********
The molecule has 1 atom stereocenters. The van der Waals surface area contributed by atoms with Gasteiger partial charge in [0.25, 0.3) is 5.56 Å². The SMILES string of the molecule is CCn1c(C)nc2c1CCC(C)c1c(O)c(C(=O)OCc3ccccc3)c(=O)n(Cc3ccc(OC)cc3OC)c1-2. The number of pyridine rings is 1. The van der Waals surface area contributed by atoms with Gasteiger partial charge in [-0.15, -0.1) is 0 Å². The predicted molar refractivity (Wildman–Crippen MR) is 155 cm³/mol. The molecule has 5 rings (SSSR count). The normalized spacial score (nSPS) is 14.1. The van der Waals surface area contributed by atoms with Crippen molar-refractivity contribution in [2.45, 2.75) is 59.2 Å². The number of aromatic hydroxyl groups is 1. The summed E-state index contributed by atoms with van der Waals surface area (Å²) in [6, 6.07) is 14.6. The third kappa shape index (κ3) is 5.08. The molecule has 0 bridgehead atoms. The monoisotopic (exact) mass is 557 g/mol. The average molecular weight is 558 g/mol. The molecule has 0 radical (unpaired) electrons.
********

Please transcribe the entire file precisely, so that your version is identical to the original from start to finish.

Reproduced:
The molecule has 1 atom stereocenters. The van der Waals surface area contributed by atoms with Gasteiger partial charge in [0.25, 0.3) is 5.56 Å². The SMILES string of the molecule is CCn1c(C)nc2c1CCC(C)c1c(O)c(C(=O)OCc3ccccc3)c(=O)n(Cc3ccc(OC)cc3OC)c1-2. The number of pyridine rings is 1. The van der Waals surface area contributed by atoms with Gasteiger partial charge in [-0.15, -0.1) is 0 Å². The predicted molar refractivity (Wildman–Crippen MR) is 155 cm³/mol. The molecule has 5 rings (SSSR count). The normalized spacial score (nSPS) is 14.1. The van der Waals surface area contributed by atoms with Crippen molar-refractivity contribution in [2.45, 2.75) is 59.2 Å². The number of aromatic hydroxyl groups is 1. The summed E-state index contributed by atoms with van der Waals surface area (Å²) in [6, 6.07) is 14.6. The third kappa shape index (κ3) is 5.08. The molecule has 0 bridgehead atoms. The monoisotopic (exact) mass is 557 g/mol. The average molecular weight is 558 g/mol. The molecule has 0 radical (unpaired) electrons.